Update to ‘Dissent and you may go to jail’

Well that didn’t take long, we already have some answers courtesy of Cnet.  They’re on top of it today to say the least. From them we get this update titled “Bomb making tips, hit list behind Blogetery Closure.” It seems I was on the money preferring the terrorist theory.  I’m very happy it’s not a conspiracy theory. But I’m sure there will be those who will think this is just so much BS from the government propaganda machine and is only a false story to take the heat off the real reason Blogetery had their plug yanked in such a hurry. Sorry, based on what I see I’m not going there.

What was going on with this server is chilling to say the least, I’m going with the Cnet story and I have to give kudos to the government for stopping it. We do not need terrorists a-holes causing problems in the United States.

The site was shut down after FBI agents informed executives of Burst.net, Blogetery’s Web host, late on July 9 that links to al-Qaeda materials were found on Blogetery’s servers, Joe Marr, chief technology officer for Burst.net, told CNET. Sources close to the investigation say that included in those materials were the names of American citizens targeted for assassination by Al Qaeda. Messages from Osama bin Laden and other leaders of the terrorist organization, as well as bomb-making tips, were also allegedly found on the server.

I’m also happy that per the Cnet article that this did go though legal channels and wasn’t some bureaucrat issuing the edict to pull the plug.

Many speculated that the FBI was using the Patriot Act to silence bloggers. But Marr emphasized that the FBI has never ordered Burst.net to stop service to any site it hosts without a court order and that the vast majority of Burst.net’s communication with the federal government has involved agents serving warrants related to terrorist or child porn investigations.

“They have to go through the legal system,” Marr said. “A judge has to issue an order.”

Seems the people wondering about child pornography were also on the correct side about what happened. Good riddance to the terrorists and the child porn purveyors.

Regarding the actual pulling of the plug, this was not a requirement, but happened due to a misunderstanding according to the article.

Marr said the FBI contacted Burst.net and sent a Voluntary Emergency Disclosure of Information request. The letter said terrorist material, which presented a threat to American lives, was found on a server hosted by Burst.net and asked for specific information about the people involved.

In the FBI’s letter, the agency included a clause that says Web hosts and Internet service providers may voluntarily elect to shut down the sites of customers involved in these kinds of situations. The Burst.net employee who handled the request erroneously believed that the FBI would want to seize the customers’ server and thus the employee cut off service to Blogetery. Marr said the FBI, however, never asked for the server.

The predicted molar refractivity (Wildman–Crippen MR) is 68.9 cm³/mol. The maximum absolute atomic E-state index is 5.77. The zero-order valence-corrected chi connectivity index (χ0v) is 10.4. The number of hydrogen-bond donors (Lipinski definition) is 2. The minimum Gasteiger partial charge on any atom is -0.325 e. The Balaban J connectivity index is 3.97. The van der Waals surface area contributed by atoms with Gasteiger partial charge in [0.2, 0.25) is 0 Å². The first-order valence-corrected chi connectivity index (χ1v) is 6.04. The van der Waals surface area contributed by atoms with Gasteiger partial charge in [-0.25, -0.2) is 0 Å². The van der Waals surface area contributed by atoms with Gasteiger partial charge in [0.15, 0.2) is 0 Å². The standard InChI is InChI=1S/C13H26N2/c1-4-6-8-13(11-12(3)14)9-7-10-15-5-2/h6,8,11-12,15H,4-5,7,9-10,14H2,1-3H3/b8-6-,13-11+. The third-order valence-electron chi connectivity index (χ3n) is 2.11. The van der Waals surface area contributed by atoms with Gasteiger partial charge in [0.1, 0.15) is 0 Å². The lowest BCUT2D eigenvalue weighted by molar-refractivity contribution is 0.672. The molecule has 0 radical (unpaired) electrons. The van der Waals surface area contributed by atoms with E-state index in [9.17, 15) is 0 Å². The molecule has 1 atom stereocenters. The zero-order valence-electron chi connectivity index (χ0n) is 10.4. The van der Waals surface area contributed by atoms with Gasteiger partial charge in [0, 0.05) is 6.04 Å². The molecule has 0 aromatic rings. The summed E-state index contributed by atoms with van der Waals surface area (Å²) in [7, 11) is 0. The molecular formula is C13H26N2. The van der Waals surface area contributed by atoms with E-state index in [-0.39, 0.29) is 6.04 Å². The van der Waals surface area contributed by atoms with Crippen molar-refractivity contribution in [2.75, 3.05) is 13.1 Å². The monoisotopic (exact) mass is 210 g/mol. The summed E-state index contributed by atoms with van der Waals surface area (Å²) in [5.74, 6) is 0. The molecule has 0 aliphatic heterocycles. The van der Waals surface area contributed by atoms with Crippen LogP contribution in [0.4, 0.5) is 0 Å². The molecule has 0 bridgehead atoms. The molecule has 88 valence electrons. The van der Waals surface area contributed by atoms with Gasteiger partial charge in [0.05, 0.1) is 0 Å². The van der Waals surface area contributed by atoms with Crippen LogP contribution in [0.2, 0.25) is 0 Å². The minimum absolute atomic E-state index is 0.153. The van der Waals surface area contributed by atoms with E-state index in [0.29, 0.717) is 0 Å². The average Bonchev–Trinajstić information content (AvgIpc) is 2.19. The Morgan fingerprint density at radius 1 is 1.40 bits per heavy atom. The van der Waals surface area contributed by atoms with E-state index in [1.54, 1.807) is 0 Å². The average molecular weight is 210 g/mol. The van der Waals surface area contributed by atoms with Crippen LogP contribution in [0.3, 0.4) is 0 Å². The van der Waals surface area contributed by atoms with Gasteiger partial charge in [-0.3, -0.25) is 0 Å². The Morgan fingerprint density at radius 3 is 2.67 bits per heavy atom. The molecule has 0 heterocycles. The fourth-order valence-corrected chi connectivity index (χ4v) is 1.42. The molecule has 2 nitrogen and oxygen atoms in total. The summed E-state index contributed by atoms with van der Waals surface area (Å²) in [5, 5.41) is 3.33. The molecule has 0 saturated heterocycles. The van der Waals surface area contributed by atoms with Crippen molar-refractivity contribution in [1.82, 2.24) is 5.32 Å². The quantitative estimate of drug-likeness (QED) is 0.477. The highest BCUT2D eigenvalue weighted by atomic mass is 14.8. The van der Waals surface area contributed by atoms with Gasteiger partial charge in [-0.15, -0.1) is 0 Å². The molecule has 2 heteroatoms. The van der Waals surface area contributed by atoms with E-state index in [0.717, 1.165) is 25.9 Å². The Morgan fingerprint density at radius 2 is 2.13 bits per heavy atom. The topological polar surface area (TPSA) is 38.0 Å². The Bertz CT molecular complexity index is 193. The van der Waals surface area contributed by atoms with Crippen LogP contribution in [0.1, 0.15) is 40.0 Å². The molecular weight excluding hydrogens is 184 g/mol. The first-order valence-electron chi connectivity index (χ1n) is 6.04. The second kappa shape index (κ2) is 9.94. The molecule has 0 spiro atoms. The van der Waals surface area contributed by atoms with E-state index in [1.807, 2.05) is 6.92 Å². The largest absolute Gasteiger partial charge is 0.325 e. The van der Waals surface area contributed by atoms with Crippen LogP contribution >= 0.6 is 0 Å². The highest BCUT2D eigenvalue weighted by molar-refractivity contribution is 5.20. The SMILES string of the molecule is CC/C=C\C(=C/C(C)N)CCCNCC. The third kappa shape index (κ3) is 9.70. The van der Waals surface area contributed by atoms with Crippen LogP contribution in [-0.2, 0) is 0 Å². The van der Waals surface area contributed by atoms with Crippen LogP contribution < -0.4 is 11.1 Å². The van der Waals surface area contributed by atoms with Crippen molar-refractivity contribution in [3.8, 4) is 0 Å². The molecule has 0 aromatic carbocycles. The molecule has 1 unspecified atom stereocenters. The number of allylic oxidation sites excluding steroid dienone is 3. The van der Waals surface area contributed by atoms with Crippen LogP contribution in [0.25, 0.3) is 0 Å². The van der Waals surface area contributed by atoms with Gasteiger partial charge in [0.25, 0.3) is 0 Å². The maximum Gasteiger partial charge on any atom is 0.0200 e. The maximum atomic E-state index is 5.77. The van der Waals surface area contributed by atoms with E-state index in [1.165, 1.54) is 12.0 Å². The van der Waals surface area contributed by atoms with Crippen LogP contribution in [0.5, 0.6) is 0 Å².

I don’t think you can blame Burst.net for shutting the server off.  Under the circumstances I’d say they were being prudent and like the man says below……..

Marr said that regardless of the mix-up, Blogetery’s service was terminated because bomb-making tips and a “hit list” are an obvious and absolute violation of its terms of service.

I can’t fault that logic either.

A source with knowledge of the investigation said that the material allegedly found on Blogetery’s server is connected to an online magazine called “Inspire,” which debuted recently. Numerous news outlets reported over the past weekend, “Inspire” is designed to help recruit new members to Al Qaeda and is edited by Samir Khan, a 24-year-old North Carolina man who moved to Yemen last October. According to Fox News, (this link has a lot of information about this a-hole with the terrorist website that’s caused us all these problems) the title of one article was “Make a Bomb in the Kitchen of Your Mom.”

As you’re aware from the first article about this I was affected, too. I’m all for free speech, 1st Amendment rights and all that, I don’t have problems with most of what’s on the internet as it is like: if you don’t like porno flicks, right-wing, left-wing, guns, cars, boats, planes, cooking, or any of the myriad of topics on the internet, then you don’t have to go to the offending site and look at it, you can vote with your mouse.  I do draw the line at child port and terrorist activities.  So thanks FBI, thanks Burst.net.

I’m sure many  of us who had posts on Blogetery would like to be in a locked room with Samir with a Louisville Slugger, but that’s not going to happen wish as we may.

I do have one simple request of Burst.net.  Can we please….puhleeeeeeze……..pretty please with a cherry on top, get that server (absent the bad stuff and after the FBI is done with it) put back online at least long enough for us to all retrieve our blogs so we can post them elsewhere? It appears you’ve been doing the right thing so far, I hope you will continue to do the right thing and make it good for 70,000 plus bloggers.

I really don’t know what to say about whoever runs Blogetery.  I’m not real familiar with all the in’s and out’s of web-hosting, but I get the distinct impression from what I’ve read on some boards that Blogetery should have been on top of this.  Why they weren’t I can’t say.  Perhaps now that this has seen daylight we’ll get some answers from Blogetery, too.

Now if we can find out what happened at iPBFree.

Source:  Cnet

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